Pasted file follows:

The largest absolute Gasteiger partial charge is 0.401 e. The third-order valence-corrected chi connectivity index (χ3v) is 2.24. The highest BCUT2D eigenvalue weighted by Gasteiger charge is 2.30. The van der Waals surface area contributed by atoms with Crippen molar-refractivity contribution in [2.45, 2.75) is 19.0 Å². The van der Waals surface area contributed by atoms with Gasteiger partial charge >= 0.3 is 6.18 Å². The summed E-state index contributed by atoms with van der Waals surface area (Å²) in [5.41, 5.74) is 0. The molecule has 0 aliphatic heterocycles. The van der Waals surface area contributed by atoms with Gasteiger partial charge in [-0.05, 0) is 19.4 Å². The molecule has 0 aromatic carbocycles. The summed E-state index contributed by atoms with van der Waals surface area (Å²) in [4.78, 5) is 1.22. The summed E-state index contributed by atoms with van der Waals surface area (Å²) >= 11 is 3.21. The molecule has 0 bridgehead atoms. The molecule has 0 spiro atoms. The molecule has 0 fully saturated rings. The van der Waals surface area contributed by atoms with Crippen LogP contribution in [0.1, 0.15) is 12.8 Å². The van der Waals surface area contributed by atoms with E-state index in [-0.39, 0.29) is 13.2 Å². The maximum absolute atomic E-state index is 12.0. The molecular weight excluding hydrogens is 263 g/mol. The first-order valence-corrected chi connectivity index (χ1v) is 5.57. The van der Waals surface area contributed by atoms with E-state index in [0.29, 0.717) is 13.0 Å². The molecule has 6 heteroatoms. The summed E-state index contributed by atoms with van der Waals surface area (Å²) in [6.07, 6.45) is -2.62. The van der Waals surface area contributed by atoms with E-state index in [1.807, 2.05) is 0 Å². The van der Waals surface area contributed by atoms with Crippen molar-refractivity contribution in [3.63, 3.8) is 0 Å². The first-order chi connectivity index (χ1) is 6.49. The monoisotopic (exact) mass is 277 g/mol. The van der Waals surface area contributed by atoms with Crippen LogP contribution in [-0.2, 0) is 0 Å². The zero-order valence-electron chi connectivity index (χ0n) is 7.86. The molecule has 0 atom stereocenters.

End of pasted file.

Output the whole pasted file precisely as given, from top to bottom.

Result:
The largest absolute Gasteiger partial charge is 0.401 e. The third-order valence-corrected chi connectivity index (χ3v) is 2.24. The highest BCUT2D eigenvalue weighted by Gasteiger charge is 2.30. The van der Waals surface area contributed by atoms with Crippen molar-refractivity contribution in [2.45, 2.75) is 19.0 Å². The van der Waals surface area contributed by atoms with Gasteiger partial charge >= 0.3 is 6.18 Å². The summed E-state index contributed by atoms with van der Waals surface area (Å²) in [5.41, 5.74) is 0. The molecule has 0 aliphatic heterocycles. The van der Waals surface area contributed by atoms with Gasteiger partial charge in [-0.05, 0) is 19.4 Å². The molecule has 0 aromatic carbocycles. The summed E-state index contributed by atoms with van der Waals surface area (Å²) in [4.78, 5) is 1.22. The summed E-state index contributed by atoms with van der Waals surface area (Å²) >= 11 is 3.21. The molecule has 0 bridgehead atoms. The molecule has 0 spiro atoms. The molecule has 0 fully saturated rings. The van der Waals surface area contributed by atoms with Crippen LogP contribution in [0.1, 0.15) is 12.8 Å². The van der Waals surface area contributed by atoms with E-state index in [-0.39, 0.29) is 13.2 Å². The maximum absolute atomic E-state index is 12.0. The molecular weight excluding hydrogens is 263 g/mol. The first-order valence-corrected chi connectivity index (χ1v) is 5.57. The van der Waals surface area contributed by atoms with E-state index in [0.29, 0.717) is 13.0 Å². The molecule has 6 heteroatoms. The summed E-state index contributed by atoms with van der Waals surface area (Å²) in [6.07, 6.45) is -2.62. The van der Waals surface area contributed by atoms with E-state index in [1.807, 2.05) is 0 Å². The van der Waals surface area contributed by atoms with Crippen molar-refractivity contribution in [3.63, 3.8) is 0 Å². The first-order chi connectivity index (χ1) is 6.49. The monoisotopic (exact) mass is 277 g/mol. The van der Waals surface area contributed by atoms with Crippen LogP contribution in [-0.2, 0) is 0 Å². The zero-order valence-electron chi connectivity index (χ0n) is 7.86. The molecule has 0 atom stereocenters.